Caffè Gambrinus • Naples

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Caffè Gambrinus - entrance.
Caffè Gambrinus – entrance.

A couple of reasons helped me to decide picking Caffè Gambrinus for a quick stop:

  • Their absolutely beautiful and charming in-store decoration, (with a classy and vintage look)
  • To try an authentic Naples cappuccino,
  • And to finally have a Sfogliatelle (traditional Neapolitan pastry) – a flaky pastry stuffed with a delicious ricotta cream.
Sfogliatelle Riccia.
Sfogliatelle riccia.

My order

We both decided to have a cup of coffee there and get the sfogliatelle for take away.
Here is the complete order:

  • Hubby: caffe del nonno – espresso blended with vanilla ice cream.
  • Mine: Italian cappuccino – double espresso and steamed milk foam.
  • To share: sfogliatelle riccia and sfogliatelle frolla.
Caffe Del Nonno - espresso blended with vanilla ice cream.
Caffe del nonno – espresso blended with vanilla ice cream.
Italian Cappuccino - double espresso and steamed milk foam.
Italian cappuccino – double espresso and steamed milk foam.

You may not know but there are two main types of sfogliatelle:

Sfogliatelle frolla (rounded) and Sfogliatelle riccia (curly).
Of course, I decided to try them both. But here is the difference between them:

Sfogliatelle riccia (the curly one): the crust is some sort of puff pastry (using lard instead of butter), crunchy and flaky.
The filling is not super sweet, made of a mixture of semolina, ricotta, eggs, sugar, candied citrus and cinnamon.
You must eat it still warm, preferrably fresh out the oven.

Sfogliatelle frolla (the rounded one): uses pasta frolla (shortbread crust) instead of the flaky sfoglia crust.
The filling is pretty much the same; a mixture of semolina, ricotta, eggs, sugar, candied citrus and cinnamon.

Sfogliatelle Riccia and Sfogliatelle Frolla.
Sfogliatelle riccia and sfogliatelle frolla (on the right).
Sfogliatelle Frolla.
Sfogliatelle frolla in detail.
Sfogliatelle Riccia.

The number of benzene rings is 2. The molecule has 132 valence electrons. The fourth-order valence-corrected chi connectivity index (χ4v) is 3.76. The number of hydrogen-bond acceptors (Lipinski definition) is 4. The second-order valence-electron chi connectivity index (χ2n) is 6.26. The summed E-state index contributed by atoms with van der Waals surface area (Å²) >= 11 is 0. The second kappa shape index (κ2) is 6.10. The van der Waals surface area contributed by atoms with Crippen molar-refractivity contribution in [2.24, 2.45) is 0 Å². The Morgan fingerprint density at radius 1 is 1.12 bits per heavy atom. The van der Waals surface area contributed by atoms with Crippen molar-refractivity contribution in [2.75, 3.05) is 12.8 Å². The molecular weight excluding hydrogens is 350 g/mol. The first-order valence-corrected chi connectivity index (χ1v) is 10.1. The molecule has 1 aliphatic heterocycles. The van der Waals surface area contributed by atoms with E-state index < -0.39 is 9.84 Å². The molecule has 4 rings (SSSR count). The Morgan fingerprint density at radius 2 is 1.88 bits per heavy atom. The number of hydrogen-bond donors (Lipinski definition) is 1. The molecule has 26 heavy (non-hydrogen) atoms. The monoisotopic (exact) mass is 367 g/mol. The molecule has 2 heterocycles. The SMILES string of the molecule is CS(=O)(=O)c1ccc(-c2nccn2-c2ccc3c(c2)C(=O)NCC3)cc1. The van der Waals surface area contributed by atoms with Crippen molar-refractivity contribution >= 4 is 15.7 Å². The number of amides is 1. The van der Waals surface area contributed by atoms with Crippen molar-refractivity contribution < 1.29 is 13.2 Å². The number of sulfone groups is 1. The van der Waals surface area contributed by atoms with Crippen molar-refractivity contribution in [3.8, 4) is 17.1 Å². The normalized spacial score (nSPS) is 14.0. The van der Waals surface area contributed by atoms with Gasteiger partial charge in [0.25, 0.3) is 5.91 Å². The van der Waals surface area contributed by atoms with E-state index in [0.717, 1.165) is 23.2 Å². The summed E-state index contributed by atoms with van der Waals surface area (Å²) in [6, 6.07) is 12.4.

Sfogliatelle riccia in detail.

Everything was very good.

I personally liked the sfogliatelle frolla better, its pastry is more my type of thing.
No words for its filling though, definitely something from heaven.

I had it again as a pie filling on one of my train trips, simply delicious!

The verdict

The place architecture is beautiful, coffee and pastry equally good. However, they get packed due to its central location!

There is always a waiting line for seating and waiters tend to get a bit distracted.
So in case you are short in time just place your order directly at the counter.

Interesting enough, they charge €0.50 to use their toilets, even if you ordered something.
Unusual, but kinda understandable due to the number of tourists in the surroundings.

Exact location:

More information:

You can check more posts here on the blog about my holidays in Europe and also everything I published about Italy or Naples.

100% Chocolate Cafe | Ginza – Tokyo

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100% Chocolate Cafe entrance
100% Chocolate Cafe entrance

100% Chocolate Cafe is a store owned by Meiji, a traditional Japanese chocolate brand. There you will find desserts, chocolate drinks, and an incredible variety of 56 chocolate flavours! That’s right, I have the proof on the image below. 😛

Chocolate options
Chocolate options

There is a huge range of different flavours, grouped by: cacao beans (1-22), different sweeteners (23-26), different types of milk (27-33), Japanese flavours (34-40), European taste (41-50) and Cacao history (51-56). I don’t know how to read Japanese, but I believe each tablet has 14 grams of chocolate.

My order

It was extremely hard to choose. I simply love chocolate and unusual flavours, so the combination of both was a tremendous challenge for me. In the end here’s what I got:

  • Wasabon (26) – a type of Japanese sweetener.
  • Maccha (34) – a Japanese herb.
  • Yomogi (37) – another Japanese herb.
  • Cinnamon (52).
  • Cacao 95% (54).
My pretty bag. :D
My pretty bag. 😀
My choices were Wasabon, Maccha, Yomogi, Cinnamon, and Cacao 95%
My choices were Wasabon, Maccha, Yomogi, Cinnamon, and Cacao 95%

About the chocolate itself, I’m quite happy with my choices; chocolate pieces of good quality, not fatty and you could hear the chocolate snap when biting it. The flavours are mild as well, so if you are afraid of trying something you think you may not like, no need for that as the cocoa flavour is more prominent on it than the added element.

OK, except for the cinnamon one… I could swear it had some sugar crystals in it, so I’m not sure whether this is a Japanese thing or simply that the chocolate did not survive perfectly the trip back – yes, I ate them back here in Australia – it wasn’t expired, though.

The verdict

In case your are a chocolate lover like I’m, it is definitely a place to go. You can have a dessert, drink something, or just buy some of these chocolates as a little souvenir from Japan 🇯🇵.

About the English: There is an English menu and staff can communicate just a little in English.

Total bill: Unfortunately I don’t remember how much it was, but I do remember they had special prices depending on the quantity you buy.

Exact location:

More information: